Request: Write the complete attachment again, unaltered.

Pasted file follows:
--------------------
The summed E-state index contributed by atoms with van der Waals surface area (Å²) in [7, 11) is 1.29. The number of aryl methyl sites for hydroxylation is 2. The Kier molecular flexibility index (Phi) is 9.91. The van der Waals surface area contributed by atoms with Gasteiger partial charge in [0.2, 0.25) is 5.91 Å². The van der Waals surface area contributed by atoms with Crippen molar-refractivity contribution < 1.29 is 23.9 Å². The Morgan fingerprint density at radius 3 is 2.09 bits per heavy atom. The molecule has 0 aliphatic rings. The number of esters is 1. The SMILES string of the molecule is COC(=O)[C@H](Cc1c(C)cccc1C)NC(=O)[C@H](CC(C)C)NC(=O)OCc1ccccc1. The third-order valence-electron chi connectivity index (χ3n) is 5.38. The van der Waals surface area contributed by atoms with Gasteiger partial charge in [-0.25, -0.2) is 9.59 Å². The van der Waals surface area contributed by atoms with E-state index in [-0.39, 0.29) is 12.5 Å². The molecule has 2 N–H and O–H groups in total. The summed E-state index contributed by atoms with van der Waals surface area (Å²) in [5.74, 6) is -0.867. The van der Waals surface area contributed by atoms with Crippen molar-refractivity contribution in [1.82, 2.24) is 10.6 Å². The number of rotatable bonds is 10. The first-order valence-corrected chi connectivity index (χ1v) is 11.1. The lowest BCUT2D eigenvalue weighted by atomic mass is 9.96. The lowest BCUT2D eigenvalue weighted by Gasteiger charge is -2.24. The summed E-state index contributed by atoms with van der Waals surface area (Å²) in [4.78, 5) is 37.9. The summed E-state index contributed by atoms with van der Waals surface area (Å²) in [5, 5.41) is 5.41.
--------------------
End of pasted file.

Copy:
The summed E-state index contributed by atoms with van der Waals surface area (Å²) in [7, 11) is 1.29. The number of aryl methyl sites for hydroxylation is 2. The Kier molecular flexibility index (Phi) is 9.91. The van der Waals surface area contributed by atoms with Gasteiger partial charge in [0.2, 0.25) is 5.91 Å². The van der Waals surface area contributed by atoms with Crippen molar-refractivity contribution < 1.29 is 23.9 Å². The Morgan fingerprint density at radius 3 is 2.09 bits per heavy atom. The molecule has 0 aliphatic rings. The number of esters is 1. The SMILES string of the molecule is COC(=O)[C@H](Cc1c(C)cccc1C)NC(=O)[C@H](CC(C)C)NC(=O)OCc1ccccc1. The third-order valence-electron chi connectivity index (χ3n) is 5.38. The van der Waals surface area contributed by atoms with Gasteiger partial charge in [-0.25, -0.2) is 9.59 Å². The van der Waals surface area contributed by atoms with E-state index in [-0.39, 0.29) is 12.5 Å². The molecule has 2 N–H and O–H groups in total. The summed E-state index contributed by atoms with van der Waals surface area (Å²) in [5.74, 6) is -0.867. The van der Waals surface area contributed by atoms with Crippen molar-refractivity contribution in [1.82, 2.24) is 10.6 Å². The number of rotatable bonds is 10. The first-order valence-corrected chi connectivity index (χ1v) is 11.1. The lowest BCUT2D eigenvalue weighted by atomic mass is 9.96. The lowest BCUT2D eigenvalue weighted by Gasteiger charge is -2.24. The summed E-state index contributed by atoms with van der Waals surface area (Å²) in [4.78, 5) is 37.9. The summed E-state index contributed by atoms with van der Waals surface area (Å²) in [5, 5.41) is 5.41.